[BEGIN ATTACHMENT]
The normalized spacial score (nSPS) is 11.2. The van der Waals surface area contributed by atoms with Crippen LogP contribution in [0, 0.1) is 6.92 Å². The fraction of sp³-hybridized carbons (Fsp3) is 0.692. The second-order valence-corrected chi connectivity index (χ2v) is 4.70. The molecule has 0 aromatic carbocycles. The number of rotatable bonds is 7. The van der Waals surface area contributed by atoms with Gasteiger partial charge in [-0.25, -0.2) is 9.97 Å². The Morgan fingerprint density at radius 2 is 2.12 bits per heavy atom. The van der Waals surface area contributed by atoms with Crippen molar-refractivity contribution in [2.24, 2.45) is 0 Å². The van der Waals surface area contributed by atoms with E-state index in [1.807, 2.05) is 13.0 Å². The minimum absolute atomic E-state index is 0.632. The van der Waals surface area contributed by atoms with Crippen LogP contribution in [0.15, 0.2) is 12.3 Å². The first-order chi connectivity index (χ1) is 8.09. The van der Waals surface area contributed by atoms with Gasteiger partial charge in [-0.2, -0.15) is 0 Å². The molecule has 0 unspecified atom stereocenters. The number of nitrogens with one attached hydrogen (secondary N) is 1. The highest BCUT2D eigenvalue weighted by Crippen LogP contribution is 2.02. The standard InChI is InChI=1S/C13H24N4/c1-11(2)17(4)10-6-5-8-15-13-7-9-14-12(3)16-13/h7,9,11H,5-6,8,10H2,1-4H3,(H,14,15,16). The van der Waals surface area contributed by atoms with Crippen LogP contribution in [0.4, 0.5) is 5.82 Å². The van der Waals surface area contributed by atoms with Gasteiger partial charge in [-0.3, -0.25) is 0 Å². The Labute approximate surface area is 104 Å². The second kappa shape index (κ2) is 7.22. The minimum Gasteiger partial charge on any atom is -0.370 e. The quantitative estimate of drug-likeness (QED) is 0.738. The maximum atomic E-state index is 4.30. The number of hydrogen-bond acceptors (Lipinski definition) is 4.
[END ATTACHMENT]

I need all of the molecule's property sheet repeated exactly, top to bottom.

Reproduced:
The normalized spacial score (nSPS) is 11.2. The van der Waals surface area contributed by atoms with Crippen LogP contribution in [0, 0.1) is 6.92 Å². The fraction of sp³-hybridized carbons (Fsp3) is 0.692. The second-order valence-corrected chi connectivity index (χ2v) is 4.70. The molecule has 0 aromatic carbocycles. The number of rotatable bonds is 7. The van der Waals surface area contributed by atoms with Gasteiger partial charge in [-0.25, -0.2) is 9.97 Å². The Morgan fingerprint density at radius 2 is 2.12 bits per heavy atom. The van der Waals surface area contributed by atoms with Crippen molar-refractivity contribution in [2.24, 2.45) is 0 Å². The van der Waals surface area contributed by atoms with E-state index in [1.807, 2.05) is 13.0 Å². The minimum absolute atomic E-state index is 0.632. The van der Waals surface area contributed by atoms with Crippen LogP contribution in [0.15, 0.2) is 12.3 Å². The first-order chi connectivity index (χ1) is 8.09. The van der Waals surface area contributed by atoms with Gasteiger partial charge in [-0.2, -0.15) is 0 Å². The molecule has 0 unspecified atom stereocenters. The number of nitrogens with one attached hydrogen (secondary N) is 1. The highest BCUT2D eigenvalue weighted by Crippen LogP contribution is 2.02. The standard InChI is InChI=1S/C13H24N4/c1-11(2)17(4)10-6-5-8-15-13-7-9-14-12(3)16-13/h7,9,11H,5-6,8,10H2,1-4H3,(H,14,15,16). The van der Waals surface area contributed by atoms with Crippen LogP contribution in [0.4, 0.5) is 5.82 Å². The van der Waals surface area contributed by atoms with Gasteiger partial charge in [-0.3, -0.25) is 0 Å². The Labute approximate surface area is 104 Å². The second kappa shape index (κ2) is 7.22. The minimum Gasteiger partial charge on any atom is -0.370 e. The quantitative estimate of drug-likeness (QED) is 0.738. The maximum atomic E-state index is 4.30. The number of hydrogen-bond acceptors (Lipinski definition) is 4.